Ndi Umunyarwanda, a vehicle to sustainable devt – First Lady

First Lady Jeannette Kagame delivering a speech at the 11th General Assembly of Unity Club at Intare Conference Arena in Rusororo. The Club brings together present and past Ministers and their spouses.

Unity,common identity and purpose will go a long way in ensuring Rwanda’s sustainable socio-economic transformation, Her Excellency, First Lady Jeannette Kagame has said.

In 2013, the ‘Ndi Umunyarwanda’ concept was initiated with the ultimate goal of promoting a national identity and building a Rwandan community that is based on trust and unity.

It is the above initiative that local young and elderly leaders believe would be a defining legacy for posterity, and the First Lady is in agreement.

“I urge every Rwandan to be a true human; one that loves and promotes peace, harmony and unity in their community,” the First Lady told hundreds of former and current national leaders yesterday, during the 11th General Assembly of Unity Club, that took place at the Intare Conference Arena in Rusororo.

Edouard Bamporiki, the Chairperson of National Itorero Commission (2nd R) responds to a question from the audience. Alongside him were young professionals in different fields of work.

 

“Ndi Umunyarwanda is the common identity that should bind us, and we should let it be the oasis of peace in our families, country and Africa in general,” said the First Lady and Unity Club Chairperson.

During the General Assembly, there was one particular panel discussion which brought a youthful generation with different life experiences of Rwanda’s history on the same platform.

The panelists included Charles Habonimana a survivor of the Genocide against the Tutsi, Edouard Bamporiki whose family members took part in the Genocide, and Tristan Murenzi who was born after the Genocide.

Other panelists were Solange Tetero, whose family took a stand against the Genocide and Irene Mizero, whose parents are in prison for Genocide crimes.

Each panelist shared their unique struggles to fit into post Genocide Rwanda, with the majority revealing that, to be where they are today was mainly due to their personal choice to move forward, other than giving up.

“There is a time I almost committed suicide. I was tired of living alone,” said Habonimana, now a father of three, who watched his siblings and parents being killed during the Genocide against the Tutsi.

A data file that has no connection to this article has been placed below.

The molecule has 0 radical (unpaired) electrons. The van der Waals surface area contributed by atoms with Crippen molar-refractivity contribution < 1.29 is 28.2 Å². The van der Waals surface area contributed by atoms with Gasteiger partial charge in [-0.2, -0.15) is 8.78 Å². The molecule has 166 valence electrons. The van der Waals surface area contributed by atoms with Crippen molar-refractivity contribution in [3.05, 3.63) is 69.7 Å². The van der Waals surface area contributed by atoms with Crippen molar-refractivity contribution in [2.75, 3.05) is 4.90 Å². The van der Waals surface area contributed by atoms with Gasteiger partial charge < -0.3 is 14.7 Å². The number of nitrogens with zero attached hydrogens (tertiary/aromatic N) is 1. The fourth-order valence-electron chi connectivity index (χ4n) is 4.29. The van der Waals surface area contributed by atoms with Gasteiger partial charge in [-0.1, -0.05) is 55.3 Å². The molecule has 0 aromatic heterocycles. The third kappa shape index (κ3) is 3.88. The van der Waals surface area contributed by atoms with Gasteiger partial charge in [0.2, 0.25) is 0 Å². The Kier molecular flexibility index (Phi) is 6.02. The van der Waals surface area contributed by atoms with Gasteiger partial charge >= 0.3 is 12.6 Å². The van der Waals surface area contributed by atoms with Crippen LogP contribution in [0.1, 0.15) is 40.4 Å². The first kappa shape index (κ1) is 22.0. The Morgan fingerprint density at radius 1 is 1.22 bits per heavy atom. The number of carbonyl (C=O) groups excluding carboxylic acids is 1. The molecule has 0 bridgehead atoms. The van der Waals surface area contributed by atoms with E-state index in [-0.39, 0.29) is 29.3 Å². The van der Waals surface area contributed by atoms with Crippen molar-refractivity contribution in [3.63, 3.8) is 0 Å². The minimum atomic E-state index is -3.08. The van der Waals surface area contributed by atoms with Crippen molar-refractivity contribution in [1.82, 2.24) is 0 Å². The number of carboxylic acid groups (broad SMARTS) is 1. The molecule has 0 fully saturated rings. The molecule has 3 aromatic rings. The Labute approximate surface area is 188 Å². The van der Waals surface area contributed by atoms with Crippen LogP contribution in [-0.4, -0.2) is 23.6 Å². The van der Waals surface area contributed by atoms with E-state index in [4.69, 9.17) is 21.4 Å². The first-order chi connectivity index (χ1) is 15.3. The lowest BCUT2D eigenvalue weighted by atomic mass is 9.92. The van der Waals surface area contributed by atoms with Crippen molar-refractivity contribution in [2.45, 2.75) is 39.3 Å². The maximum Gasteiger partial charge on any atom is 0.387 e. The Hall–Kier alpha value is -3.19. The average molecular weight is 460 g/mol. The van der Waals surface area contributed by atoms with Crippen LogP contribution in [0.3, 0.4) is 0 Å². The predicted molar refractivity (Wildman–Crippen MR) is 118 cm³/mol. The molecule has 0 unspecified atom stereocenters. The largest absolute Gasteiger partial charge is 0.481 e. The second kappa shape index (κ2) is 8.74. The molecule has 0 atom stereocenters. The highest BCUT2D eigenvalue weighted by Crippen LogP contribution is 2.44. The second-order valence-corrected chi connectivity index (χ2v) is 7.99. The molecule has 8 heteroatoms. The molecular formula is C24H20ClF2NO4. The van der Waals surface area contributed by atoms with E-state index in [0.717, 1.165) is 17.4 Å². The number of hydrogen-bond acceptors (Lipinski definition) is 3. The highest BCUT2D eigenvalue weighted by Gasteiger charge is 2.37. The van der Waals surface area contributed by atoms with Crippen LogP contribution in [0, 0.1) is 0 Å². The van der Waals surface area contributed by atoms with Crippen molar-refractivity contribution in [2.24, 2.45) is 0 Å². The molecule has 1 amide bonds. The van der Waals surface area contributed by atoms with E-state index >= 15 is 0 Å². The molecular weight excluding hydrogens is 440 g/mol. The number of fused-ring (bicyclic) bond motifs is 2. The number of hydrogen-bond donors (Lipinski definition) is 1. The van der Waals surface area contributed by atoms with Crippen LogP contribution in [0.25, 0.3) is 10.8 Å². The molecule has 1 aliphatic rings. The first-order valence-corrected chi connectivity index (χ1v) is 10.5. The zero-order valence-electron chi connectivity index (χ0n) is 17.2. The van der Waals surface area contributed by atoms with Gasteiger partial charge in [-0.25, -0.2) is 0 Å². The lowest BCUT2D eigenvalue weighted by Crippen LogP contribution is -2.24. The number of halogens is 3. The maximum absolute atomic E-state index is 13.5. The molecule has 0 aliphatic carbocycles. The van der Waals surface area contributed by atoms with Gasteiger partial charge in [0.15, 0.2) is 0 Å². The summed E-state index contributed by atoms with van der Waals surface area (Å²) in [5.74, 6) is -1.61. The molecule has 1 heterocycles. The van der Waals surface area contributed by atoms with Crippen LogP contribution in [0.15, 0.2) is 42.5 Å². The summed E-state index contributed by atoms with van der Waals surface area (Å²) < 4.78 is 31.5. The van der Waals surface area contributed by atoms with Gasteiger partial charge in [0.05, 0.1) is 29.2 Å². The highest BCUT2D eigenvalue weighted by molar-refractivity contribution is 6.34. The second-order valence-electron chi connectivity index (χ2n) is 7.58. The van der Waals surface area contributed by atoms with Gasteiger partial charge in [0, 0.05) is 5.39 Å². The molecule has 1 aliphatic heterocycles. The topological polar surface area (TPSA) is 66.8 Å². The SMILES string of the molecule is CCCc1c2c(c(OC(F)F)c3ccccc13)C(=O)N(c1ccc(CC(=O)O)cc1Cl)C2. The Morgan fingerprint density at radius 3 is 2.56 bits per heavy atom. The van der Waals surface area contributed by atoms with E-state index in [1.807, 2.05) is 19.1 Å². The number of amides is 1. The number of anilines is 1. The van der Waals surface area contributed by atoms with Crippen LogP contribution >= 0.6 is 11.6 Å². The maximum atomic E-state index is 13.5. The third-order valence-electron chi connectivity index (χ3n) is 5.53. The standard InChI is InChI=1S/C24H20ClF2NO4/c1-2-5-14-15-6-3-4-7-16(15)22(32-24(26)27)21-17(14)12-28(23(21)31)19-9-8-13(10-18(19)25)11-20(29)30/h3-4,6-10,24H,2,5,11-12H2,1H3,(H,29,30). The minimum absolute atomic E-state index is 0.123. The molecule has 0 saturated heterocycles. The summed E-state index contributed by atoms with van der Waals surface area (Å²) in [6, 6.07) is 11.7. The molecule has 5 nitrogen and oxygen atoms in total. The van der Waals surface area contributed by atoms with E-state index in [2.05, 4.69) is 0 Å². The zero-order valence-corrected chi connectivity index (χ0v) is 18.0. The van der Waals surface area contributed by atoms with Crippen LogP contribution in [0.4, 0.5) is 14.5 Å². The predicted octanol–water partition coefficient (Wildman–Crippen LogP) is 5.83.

Habonimana miraculously survived the Genocide, after his murder was postponed because the Interahamwe militia, who had caught him, suddenly felt hungry and so spared him for later.

“We survived under difficult circumstances. We refused to die. Now it is upon us to find the  best possible ways to live as one,” Habonimana added.

Mizero, whose father is serving a life sentence and mother is on a 30-years prison sentence for their involvement in Genocide, revealed how he struggled with trauma caused by the shame of his parents’ actions and status in society.

“I became a victim of circumstances I was never part of. Thanks to continued unity and reconciliation programmes and inclusiveness, I have learnt to put a distinction between my parents’ past and the future I want for myself and my country,” Mizero explained. 

Mrs Kagame observed that Rwanda endured a difficult past and it is upon the current generation and leaders to build a strong foundation for a united Rwanda, going forward.

“We went through tough times, but it is the responsibility of every leader to build the future we want. It is true that we must overcome our past in order for us to be able to show the young generation the right path to take,” she said.

To the youth, Her Excellency the First Lady said, “you are the custodians of current gains and architects of your future. Be of courage, we pledge to walk with you as far as we can.”

Former Sports and Culture Minister, Julienne Uwacu, said that making ‘Ndi Umunyarwanda’ a culture among Rwandan households, is the most effective way to build lasting unity and reconciliation.

editorial@newtimes.co.rw

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